Guest blog from Karen Goulding of The Hub: “Oh Wow”

“Oh Wow!”

I received this email recently:

“I am the Subject Librarian for Classroom Resources at the University of Chichester so I would be really interested to hear how you select, display and promote your stock.  I can bring some photos of our collection and hopefully we could share ideas.  I asked to visit Reading because I was particularly impressed with the way that the collection was promoted on the website”

What struck me was the line: “I was particularly impressed with the way that the collection was promoted on the website”

It got me thinking about how The Learning Hub had impressed someone who had not visited and also how, upon entering the building many visitors utter the phrase: “Oh Wow!” or its equivalent.

How did The Learning Hub create the ‘Oh Wow!’ factor? Firstly by involving the stakeholders; during the first meeting of key stakeholders in June 2014, I asked the group to write a letter addressed: ‘wishes and worries’. These are some of the responses

Wishes:

  • To reinvigorate and extend provision and opening hours.
  • Greater student, school & teacher use.
  • External & internal courses running in the space.
  • Expanded lending stock.
  • Increased marketing of student services.
  • See the space used in a more dynamic way.
  • Having a more visible presence on social media.

Worries:

  • Important to distinguish between resources that can be loaned and those that cannot.
  • Ensure we maintain and improve flexible cross-curricular resources.
  • Ensure the space will fulfil different functions, with different separate entities.

Upon reviewing these statements a year later, all agreed their ‘wishes’ had been realised and the worries had not materialised.

It appears that by involving key individuals in the change process at the earliest stages of repurposing gives the change driver an insight into not only the obstacles which could impede the very change that is envisaged, but also provides clear areas of action that will drive the change forward. The wished changes are not the sole reserve of the change driver, change has already occurred even if it is only in the expressed wishes of statement makers. These key statements can be adhered to, revisited and used as a framework for the journey ahead.

The email I referred to contained the phrase “I wanted to visit Reading because I was particularly impressed with the way that the collection was promoted”. It appears that she is intrigued by the images of the space that made The Learning Hub ‘stand out’ from other resource centres. Could this be due to the blurring of lines between The Learning Hub’s purpose and its image?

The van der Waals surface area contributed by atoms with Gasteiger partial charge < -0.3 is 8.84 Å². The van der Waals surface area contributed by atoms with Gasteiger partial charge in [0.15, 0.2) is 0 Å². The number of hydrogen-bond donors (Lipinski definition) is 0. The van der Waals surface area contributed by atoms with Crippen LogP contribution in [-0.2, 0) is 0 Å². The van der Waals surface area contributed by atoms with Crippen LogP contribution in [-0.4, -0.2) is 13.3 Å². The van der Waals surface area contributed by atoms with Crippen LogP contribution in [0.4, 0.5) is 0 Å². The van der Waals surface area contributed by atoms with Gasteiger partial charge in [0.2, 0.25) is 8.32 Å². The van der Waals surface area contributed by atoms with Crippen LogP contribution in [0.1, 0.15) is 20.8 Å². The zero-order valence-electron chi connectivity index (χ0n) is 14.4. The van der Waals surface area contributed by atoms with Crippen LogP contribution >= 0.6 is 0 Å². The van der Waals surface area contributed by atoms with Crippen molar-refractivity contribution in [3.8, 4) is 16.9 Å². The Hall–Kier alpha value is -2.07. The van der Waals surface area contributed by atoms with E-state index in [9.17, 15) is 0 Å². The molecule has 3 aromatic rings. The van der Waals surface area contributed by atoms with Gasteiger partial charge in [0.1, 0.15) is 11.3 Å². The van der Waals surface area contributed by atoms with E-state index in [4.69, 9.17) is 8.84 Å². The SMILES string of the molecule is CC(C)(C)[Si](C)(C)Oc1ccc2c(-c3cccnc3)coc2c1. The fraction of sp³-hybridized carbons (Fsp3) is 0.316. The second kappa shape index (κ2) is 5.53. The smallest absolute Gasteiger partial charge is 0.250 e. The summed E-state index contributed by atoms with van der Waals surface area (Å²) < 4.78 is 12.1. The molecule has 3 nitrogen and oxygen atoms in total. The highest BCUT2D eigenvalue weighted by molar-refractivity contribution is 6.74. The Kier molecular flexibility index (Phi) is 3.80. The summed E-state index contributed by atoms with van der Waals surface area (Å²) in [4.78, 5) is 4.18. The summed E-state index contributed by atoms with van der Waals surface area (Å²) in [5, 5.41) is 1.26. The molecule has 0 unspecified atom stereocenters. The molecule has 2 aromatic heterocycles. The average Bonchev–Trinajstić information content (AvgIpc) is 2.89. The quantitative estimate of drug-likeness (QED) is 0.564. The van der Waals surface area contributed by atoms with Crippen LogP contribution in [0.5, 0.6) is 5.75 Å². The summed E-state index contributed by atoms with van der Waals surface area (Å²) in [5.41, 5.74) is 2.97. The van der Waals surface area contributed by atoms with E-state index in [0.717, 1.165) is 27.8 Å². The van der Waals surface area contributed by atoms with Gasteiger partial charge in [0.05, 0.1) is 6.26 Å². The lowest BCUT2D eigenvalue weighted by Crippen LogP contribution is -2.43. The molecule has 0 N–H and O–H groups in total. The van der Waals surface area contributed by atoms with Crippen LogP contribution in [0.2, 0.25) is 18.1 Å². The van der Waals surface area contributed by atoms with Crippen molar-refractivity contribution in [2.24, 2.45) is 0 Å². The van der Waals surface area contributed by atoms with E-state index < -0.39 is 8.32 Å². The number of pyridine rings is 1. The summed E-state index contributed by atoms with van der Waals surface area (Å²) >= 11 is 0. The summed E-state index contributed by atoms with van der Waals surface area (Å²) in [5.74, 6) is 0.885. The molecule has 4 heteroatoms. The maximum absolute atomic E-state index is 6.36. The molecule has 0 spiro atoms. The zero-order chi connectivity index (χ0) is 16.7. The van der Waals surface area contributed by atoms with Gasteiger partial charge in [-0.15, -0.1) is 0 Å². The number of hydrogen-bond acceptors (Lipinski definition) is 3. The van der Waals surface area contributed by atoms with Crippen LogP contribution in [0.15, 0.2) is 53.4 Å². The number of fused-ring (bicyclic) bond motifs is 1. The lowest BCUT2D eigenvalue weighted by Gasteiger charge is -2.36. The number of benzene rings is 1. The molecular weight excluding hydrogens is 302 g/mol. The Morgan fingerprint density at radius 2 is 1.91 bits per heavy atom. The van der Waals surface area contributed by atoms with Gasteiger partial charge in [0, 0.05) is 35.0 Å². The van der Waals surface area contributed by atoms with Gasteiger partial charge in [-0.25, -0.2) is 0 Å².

As already mentioned most new visitors expressed an ‘Oh Wow!’ response upon entering the building and sometimes asked what the space was for; some asked whether it was a library or a shop. It is neither and this blurring of the purpose of the building is an element that perhaps gives the space an unique and distinctive edge; it has moved away from the ordinary to the extraordinary by adjusting the expectations of what a resource centre should look like; it is a resource centre but this isn’t immediately obvious and it therefore surprises the visitor by blurring the expectations of what it should look like. Hence the “Wow” factor.

It could be argued that the building should have a clear purpose for its users but if that was the case then the Subject Librarian would not be visiting: the space wouldn’t stand out and it wouldn’t inform or develop beyond the confines of its building. One could argue that to create extraordinary teachers, one needs extraordinary teaching spaces, not just in the conventional sense, within a classroom, but also through all the spaces they engage with. By blurring the lines and modelling a different type of environment, that is not obvious to the visitor, The Learning Hub provides a model for the future development of other spaces. Visitors to The Learning Hub at the Institute of Education will perhaps create extraordinary elements within their own spaces and hopefully we will all benefit: “Oh Wow!” Indeed.